I have always believed in adopting a giving attitude toward relationships. Never keep score. Expect the ebb and flow of changing life circumstances. But, especially during life’s most taxing periods, you must get a return on your investment in order to stay sane. As the saying goes, “Givers must set limits, because takers rarely do.”
A friend of mine recently received a brutal breakup letter from her now-ex. She was blindsided by the split. She didn’t immediately understand it, she said, but upon reflection, he had been doing a lot for her. Bringing her takeout, coming home from the office early, checking in on her emotional well-being. “The thing is, I didn’t ask for that,” she said. The way I see it, everyone gives in their own way—and everyone has a limit. The scale had tilted her way for too long. And there it was—his limit, in black and white. As he explained it, his behaviors within their relationship were taking him further away from the person he ultimately wanted to be. He was ending the relationship to invest in himself again. That was it. Nothing else mattered—putting yourself first can be reason enough. It was the most freeing thing I had heard in years.
There’s a synergy whenever you’re surrounding yourself with people who bring out your best self. My best friend and I call each other “soul friends,” because we always feel inspired and uplifted after spending time together talking about life and work. You’ve got to find your soul people, the ones for which the answers to these questions—does our relationship feel easy? Am I better for knowing this person? Do they help me become closer to the person I ultimately want to be?—are always yes.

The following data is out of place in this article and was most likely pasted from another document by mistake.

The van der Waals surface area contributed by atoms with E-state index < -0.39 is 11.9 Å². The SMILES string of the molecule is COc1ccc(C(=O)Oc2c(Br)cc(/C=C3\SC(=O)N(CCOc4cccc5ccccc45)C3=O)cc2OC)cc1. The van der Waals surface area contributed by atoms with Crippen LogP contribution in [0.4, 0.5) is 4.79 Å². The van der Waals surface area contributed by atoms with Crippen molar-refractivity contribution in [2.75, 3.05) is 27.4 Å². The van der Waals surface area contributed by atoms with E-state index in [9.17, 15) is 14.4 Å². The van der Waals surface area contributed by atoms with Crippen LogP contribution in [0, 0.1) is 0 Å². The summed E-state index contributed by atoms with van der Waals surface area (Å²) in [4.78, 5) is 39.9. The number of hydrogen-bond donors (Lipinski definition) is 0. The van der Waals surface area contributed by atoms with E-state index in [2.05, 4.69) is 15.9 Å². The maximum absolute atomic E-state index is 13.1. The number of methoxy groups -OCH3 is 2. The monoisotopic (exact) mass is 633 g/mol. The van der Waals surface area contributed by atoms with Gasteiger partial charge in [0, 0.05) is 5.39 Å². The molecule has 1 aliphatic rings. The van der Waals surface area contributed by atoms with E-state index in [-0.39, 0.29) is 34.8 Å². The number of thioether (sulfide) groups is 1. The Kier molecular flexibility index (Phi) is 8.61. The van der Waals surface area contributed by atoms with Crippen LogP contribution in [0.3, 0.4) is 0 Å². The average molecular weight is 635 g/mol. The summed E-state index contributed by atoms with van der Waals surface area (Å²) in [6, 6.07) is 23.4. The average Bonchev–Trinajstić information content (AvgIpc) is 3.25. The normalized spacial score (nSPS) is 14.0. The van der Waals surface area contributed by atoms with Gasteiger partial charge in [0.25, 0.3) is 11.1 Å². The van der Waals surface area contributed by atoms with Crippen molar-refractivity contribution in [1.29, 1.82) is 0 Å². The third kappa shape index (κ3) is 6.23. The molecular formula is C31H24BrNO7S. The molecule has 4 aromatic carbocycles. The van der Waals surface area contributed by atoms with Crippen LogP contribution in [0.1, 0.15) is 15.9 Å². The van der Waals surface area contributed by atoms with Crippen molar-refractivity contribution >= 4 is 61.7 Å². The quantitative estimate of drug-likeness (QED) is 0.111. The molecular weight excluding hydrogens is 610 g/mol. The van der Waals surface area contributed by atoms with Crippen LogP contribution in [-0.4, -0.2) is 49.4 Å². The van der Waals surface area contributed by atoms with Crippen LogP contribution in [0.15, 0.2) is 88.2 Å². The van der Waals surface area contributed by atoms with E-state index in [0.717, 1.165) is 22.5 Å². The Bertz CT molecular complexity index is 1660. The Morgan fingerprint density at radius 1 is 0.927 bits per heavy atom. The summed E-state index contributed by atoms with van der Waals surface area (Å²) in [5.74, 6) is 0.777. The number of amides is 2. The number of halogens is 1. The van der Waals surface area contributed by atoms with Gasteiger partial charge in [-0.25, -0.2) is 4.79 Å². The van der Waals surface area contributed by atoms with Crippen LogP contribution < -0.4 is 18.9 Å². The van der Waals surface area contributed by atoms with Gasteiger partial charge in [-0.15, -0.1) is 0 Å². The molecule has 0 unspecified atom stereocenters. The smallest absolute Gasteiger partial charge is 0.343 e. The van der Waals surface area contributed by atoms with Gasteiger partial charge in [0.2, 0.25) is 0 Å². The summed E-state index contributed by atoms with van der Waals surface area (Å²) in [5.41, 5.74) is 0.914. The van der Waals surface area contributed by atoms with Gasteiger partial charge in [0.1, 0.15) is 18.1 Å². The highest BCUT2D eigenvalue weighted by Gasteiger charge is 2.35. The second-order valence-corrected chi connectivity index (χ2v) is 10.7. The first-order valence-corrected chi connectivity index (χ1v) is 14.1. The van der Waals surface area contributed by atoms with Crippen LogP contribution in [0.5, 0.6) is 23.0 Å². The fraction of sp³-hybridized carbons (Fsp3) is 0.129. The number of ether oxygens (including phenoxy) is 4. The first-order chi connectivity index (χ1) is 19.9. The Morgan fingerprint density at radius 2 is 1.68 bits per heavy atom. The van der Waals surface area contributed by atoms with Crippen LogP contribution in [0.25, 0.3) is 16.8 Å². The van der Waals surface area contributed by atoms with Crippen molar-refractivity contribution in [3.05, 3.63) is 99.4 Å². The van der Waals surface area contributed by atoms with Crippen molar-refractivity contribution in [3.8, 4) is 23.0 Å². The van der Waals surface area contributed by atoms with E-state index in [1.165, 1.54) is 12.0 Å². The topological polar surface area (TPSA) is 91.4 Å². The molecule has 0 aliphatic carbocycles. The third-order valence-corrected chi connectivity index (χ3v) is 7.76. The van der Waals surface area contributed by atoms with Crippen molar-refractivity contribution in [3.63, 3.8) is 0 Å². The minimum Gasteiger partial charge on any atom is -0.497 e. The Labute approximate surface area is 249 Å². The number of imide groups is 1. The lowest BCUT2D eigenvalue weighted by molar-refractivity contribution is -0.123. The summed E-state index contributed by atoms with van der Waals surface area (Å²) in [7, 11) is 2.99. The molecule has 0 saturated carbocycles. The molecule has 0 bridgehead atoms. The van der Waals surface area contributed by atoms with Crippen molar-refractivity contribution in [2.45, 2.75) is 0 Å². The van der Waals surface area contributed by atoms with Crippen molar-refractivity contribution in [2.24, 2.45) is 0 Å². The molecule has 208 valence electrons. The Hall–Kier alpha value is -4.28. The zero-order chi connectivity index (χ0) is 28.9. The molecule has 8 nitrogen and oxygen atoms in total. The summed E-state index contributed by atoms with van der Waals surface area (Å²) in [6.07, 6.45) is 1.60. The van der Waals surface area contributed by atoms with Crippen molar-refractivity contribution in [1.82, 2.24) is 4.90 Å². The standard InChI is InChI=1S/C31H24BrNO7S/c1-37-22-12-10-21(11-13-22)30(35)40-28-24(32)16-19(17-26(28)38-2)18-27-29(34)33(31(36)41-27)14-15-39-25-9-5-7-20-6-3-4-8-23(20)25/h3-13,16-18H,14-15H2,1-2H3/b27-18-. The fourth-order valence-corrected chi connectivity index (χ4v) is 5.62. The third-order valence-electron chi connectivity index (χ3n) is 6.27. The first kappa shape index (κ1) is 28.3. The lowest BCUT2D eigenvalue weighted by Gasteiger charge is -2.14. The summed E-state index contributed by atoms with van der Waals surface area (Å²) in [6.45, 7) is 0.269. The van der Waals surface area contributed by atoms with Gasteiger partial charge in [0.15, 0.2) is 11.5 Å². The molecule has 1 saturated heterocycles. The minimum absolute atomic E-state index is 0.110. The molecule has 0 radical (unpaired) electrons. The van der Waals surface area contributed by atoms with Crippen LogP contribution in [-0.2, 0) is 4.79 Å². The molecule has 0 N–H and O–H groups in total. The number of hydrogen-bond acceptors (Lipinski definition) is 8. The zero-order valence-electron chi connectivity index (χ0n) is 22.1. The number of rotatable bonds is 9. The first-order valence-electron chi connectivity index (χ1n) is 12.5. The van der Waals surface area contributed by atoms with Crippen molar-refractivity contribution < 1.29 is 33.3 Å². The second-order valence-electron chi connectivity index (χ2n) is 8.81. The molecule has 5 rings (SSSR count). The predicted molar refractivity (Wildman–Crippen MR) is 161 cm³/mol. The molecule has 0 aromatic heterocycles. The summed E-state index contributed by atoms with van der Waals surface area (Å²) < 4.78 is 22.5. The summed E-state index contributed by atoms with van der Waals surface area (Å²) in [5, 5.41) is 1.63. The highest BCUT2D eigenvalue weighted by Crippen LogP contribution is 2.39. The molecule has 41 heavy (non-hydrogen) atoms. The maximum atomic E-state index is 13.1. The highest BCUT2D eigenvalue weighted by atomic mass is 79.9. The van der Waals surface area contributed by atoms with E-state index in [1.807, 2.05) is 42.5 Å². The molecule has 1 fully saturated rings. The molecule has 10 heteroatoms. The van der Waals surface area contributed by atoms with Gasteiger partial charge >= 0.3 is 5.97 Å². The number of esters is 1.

I once read that you should invest five or 10 times more on these “soul connections” than what you spend on other friends and acquaintances. You can still be a mentor. Or a therapist. Or a cheerleader. These are kind, worthwhile things. But they don’t fill you. And if you’re not full, you can’t give back. And if you want to grow, you have to raise your standards. Ask yourself: With who is life easier? With who am I better? With who am I closer to the person I want to be?
Invest intentionally, and see if your soul connections don’t emerge. You may be surprised by who barely notices your retreat, and who steps up to become a bigger player in your life. Every time I’ve tidied up my personal life, essentially Marie Kondo-ing my relationships, periods of intense personal growth have followed. My career has flourished. I’ve felt inspired, light. I’ve learned my capacity to do fulfilling work has a lot to do with my mindset. After a full-blown social edit this past November, I completed my first book. I even had energy to spare.
You are the main character in your own life. So, choose growth. Choose wisely. Be a giver, but not one without boundaries. Choose yourself first.